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Published: 2014/01/21
by Brian Robbins

Hard Working Americans
Hard Working Americans

Melvin Records

I bet I could make you smile just by listing off the members of the Hard Working Americans: Duane Trucks on drums, paired up with bass monster Dave Schools; Chad Staehly on keys laying it down alongside of Neal Casal on guitar; and Todd Snider out front on vocals. (Oh – and toss in cameos by John Popper on harp, John Keane on some guitar and banjo, and Jason Crosby on fiddle and piano.)

Does that sound like the makings of a smoky, smiling, killer jam session, or what? Actually, things were more thought out than that, boys and girls: Snider assembled his band of rootsy jam masters with an eye to delve into some modern-day raggedy-assed tunes for the common man. Hand-picking tunes from the likes of Kevn Kinney, Will Kimbrough, Hayes Carll, Randy Newman, and David Rawlings/Gillian Welch, Snider and company holed up in Bob Weir’s TRI Studios and laid down 11 tunes that rock, roll, twang, chug, sweat, get their hands dirty and rip the knees out of their jeans.

Woody Guthrie would’ve loved this bunch: there’s talent galore, but no egos. What you have is a bunch of players getting it done for the sake of the songs.

“Blackland Farmer” starts things off all dark and swampy; “Wrecking Ball” ends it gently and wistfully, creaking the rocker on the back porch with the sun going down. Between the two, there’s chambray work-shirted crunch (covers of the Bottle Rockets’ “Welfare Music”) and powerful outlaw balladry (the brilliant slow build of “Straight To Hell”); there’s barroom swagger (“Stomp and Holler” features some wild blowing by Popper) and there’s a heady vibe to “The Mountain Song” that Jerry Garcia would’ve loved – I like imagining that’s him on banjo, even though it’s actually Mr. Keane.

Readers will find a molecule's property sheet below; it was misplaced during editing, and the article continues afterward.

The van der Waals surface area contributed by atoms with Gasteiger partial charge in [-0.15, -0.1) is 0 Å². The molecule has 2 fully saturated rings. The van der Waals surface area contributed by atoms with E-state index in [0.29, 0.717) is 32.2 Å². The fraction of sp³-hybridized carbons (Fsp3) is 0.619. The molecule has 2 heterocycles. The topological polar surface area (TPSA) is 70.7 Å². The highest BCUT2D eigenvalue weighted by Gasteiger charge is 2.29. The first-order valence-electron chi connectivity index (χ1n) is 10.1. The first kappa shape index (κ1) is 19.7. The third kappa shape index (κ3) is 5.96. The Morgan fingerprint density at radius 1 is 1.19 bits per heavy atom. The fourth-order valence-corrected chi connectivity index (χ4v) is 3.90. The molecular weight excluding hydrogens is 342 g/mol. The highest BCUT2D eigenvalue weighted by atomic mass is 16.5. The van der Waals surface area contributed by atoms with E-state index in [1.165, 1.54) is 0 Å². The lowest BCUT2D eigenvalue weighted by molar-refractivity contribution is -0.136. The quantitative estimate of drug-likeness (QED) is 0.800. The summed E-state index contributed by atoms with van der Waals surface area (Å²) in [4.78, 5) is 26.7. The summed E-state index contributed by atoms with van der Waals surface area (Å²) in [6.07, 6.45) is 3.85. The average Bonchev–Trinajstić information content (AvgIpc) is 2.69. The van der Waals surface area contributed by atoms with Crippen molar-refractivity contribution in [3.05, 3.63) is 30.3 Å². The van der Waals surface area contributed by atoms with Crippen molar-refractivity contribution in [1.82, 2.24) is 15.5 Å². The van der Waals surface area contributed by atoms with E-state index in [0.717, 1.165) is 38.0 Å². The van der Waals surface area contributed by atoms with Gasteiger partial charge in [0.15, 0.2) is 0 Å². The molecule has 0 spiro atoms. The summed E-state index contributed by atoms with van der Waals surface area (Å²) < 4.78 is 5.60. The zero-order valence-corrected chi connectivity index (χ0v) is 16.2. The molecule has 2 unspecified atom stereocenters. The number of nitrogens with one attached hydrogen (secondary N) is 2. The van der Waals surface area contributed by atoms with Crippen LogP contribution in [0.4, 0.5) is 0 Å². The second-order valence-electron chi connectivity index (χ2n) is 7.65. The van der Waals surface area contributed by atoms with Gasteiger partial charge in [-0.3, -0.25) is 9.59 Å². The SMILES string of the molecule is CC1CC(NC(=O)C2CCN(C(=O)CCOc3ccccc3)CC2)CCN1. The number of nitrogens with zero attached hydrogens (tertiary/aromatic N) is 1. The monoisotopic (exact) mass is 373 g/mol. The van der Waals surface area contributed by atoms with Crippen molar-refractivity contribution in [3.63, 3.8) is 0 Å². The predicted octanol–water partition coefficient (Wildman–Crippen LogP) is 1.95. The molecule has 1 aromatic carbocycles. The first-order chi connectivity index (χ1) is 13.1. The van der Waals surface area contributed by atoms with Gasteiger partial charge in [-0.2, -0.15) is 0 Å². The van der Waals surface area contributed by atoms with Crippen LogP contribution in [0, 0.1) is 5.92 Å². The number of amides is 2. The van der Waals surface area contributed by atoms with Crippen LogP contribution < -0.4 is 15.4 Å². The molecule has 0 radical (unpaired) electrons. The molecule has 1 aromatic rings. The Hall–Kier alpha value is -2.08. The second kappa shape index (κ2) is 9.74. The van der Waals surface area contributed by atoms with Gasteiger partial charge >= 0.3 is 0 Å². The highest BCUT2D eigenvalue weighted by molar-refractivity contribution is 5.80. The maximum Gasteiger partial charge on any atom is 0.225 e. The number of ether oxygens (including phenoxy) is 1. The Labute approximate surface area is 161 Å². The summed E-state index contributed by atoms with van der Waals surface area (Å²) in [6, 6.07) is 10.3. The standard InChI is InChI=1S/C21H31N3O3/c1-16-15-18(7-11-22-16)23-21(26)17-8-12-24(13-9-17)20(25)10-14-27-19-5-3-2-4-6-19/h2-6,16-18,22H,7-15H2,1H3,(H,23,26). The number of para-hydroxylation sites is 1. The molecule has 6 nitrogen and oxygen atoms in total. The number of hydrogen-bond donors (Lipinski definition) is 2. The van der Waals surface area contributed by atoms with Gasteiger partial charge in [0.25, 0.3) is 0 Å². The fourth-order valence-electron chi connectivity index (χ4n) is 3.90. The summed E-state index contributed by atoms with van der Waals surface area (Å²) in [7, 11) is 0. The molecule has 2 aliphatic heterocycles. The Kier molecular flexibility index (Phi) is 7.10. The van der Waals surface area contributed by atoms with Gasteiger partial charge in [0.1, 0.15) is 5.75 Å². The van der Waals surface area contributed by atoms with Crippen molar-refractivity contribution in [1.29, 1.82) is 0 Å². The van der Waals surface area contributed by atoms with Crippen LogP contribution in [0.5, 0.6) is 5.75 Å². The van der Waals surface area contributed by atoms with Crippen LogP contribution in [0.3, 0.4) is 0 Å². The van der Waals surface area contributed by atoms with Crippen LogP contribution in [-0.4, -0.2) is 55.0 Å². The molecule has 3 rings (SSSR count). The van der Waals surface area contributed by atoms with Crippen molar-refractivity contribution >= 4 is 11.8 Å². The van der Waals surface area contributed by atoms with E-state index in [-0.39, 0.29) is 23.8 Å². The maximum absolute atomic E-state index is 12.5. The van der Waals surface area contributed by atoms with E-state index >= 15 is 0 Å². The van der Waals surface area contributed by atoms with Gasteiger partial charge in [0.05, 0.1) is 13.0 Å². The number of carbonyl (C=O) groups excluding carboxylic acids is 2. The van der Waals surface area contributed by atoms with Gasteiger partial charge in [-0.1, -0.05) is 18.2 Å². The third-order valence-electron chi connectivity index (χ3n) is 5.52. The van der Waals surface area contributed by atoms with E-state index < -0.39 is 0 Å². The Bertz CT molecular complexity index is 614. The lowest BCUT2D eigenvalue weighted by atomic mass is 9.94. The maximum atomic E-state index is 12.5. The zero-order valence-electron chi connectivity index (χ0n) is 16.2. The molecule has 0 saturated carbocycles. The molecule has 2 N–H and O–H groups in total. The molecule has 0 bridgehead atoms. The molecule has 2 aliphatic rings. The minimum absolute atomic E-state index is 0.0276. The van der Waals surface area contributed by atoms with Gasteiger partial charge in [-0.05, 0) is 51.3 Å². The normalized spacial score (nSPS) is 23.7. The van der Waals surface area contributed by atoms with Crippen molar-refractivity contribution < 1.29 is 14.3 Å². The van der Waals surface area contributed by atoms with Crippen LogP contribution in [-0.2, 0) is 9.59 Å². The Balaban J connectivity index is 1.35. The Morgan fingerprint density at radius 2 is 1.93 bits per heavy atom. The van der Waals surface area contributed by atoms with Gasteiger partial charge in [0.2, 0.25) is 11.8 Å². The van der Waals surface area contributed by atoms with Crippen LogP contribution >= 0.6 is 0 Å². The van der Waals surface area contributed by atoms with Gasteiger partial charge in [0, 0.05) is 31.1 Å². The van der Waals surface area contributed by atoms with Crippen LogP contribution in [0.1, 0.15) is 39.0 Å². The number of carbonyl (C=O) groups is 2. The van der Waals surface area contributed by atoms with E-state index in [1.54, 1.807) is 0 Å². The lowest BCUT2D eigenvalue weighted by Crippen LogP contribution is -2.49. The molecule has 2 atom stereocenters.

“Mr. President Have Pity On The Working Man” could be Casal and Snider busking on a street corner in Memphis; Schools propels “Run A Mile” from bluesy stomp to a mad surf punk workout; Trucks’ drums sound bottomless and cool on “I Don’t Have A Gun”; Steahly’s keys are the key to “Down To The Well”; and Casal lets it fly with wild curry-flavored abandon on “Another Train”.

Hell, if this had been simply a one-off super session of good ol’ hippie boys, it would’ve been fun enough. Reportedly, the Hard Working Americans are taking it out on the road for awhile this winter … Lord only knows what’ll come after that.

But it’s bound to be a good time, whatever it is.

*****

Brian Robbins creaks the rocker over at www.brian-robbins.com.

Comments

There are 5 comments associated with this post

MuddyG January 24, 2014, 12:15:43

Hell, yeah!

Onion January 24, 2014, 12:21:44

Seeing them at the Filmore next Friday. Hell yeah!!!

Brandy Shepard January 24, 2014, 12:34:45

Great Album. My personal favs are Blackland Farmer, I Don’t Have A Gun & Down to the Well ( which I’ve been singing in my head for 3 days now).

Nate Handy January 24, 2014, 14:38:13

I don’t think I’ve ever enjoyed an album right off the bat more than this one. I immediately felt at home in it. I’ll be a real greedy observer here and pine for more! Beautifully done boys and I’m wishing you guys a long and fulfilling venture.

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